IAEA has accused Iran in writing in a big document they published in 2011 of doing all kinds of dastardly things. It’s a very badly-written document, it’s filled with innuendo, it’s filled with mistakes and falsehoods. And now Amano is kind of stuck, and he says in his road map he’s going to go and resolve all the issues in that document.

At some point IAEA has to admit that they’ve already asked Iran over and over again, what about certain activities. And Iran has said very clearly, we didn’t do the things that you say we did. Those are forgeries or misinformation. When is the IAEA going to decide that they may have to accept those answers, because they just might be true?

In other cases, they need to go to Parchin in [marevan]. [Marevan] is very important because it is a place where they did major, high-explosive experience that they’ve accused Iran of. They have to go there, and then they have to go to Parchin to see if all the nonsense that’s been said about that site is true.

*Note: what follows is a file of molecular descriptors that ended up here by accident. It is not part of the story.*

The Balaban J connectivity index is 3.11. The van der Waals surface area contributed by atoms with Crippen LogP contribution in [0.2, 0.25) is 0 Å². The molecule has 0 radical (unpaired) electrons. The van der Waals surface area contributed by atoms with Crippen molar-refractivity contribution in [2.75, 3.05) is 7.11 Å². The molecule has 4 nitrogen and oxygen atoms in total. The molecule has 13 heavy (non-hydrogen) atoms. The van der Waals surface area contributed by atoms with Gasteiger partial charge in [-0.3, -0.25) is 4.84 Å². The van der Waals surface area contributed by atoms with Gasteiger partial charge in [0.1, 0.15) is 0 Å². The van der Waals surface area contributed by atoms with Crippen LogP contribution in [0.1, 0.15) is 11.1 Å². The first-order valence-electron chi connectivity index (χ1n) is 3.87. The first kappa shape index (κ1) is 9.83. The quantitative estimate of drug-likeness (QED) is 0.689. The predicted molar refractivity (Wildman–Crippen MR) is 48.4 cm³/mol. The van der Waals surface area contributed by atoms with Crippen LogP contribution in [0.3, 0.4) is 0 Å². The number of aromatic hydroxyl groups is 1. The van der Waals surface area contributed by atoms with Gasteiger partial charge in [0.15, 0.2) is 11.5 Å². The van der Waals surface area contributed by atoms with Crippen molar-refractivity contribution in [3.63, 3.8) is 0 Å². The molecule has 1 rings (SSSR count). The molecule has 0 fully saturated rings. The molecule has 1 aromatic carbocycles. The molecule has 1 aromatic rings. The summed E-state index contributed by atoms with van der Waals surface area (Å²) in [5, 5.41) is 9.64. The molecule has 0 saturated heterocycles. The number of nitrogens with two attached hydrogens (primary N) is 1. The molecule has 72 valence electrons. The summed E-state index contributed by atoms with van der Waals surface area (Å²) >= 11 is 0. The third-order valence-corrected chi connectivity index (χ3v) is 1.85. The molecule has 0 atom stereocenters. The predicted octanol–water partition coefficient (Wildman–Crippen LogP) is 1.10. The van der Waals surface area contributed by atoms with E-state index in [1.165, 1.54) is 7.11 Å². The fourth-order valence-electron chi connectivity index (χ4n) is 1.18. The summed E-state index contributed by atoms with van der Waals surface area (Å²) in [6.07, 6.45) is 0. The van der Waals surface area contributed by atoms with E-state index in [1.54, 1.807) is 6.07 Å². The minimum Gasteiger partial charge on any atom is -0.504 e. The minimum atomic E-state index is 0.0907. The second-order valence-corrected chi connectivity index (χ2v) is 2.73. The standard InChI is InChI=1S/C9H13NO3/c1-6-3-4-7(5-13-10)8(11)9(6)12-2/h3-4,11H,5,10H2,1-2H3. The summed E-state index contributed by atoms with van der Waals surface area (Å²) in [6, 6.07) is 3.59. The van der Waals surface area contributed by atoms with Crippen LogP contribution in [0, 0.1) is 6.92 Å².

So they do have places that they want to go. Parchin is called out specifically in Amano’s roadmap [inaud.] and [marevan] should have been as well.

JAY: And Iran has agreed to this.

KELLEY: In the roadmap that–yes. That [Zarif] and Amano put out–it may not be Zarif, I apologize if apologize if I’m wrong there, put out Parchin’s supposed to be governed by a separate [agreement]. And that right there tells you that there’s this hedging going on, this parsing of words, because in the accusatory report, [marevan] was the place where the really bad stuff supposedly took place and the IAEA’s pretending that they didn’t say that and saying well, I want to go someplace else. I think Iran will get tired of fishing expeditions, and I don’t blame them.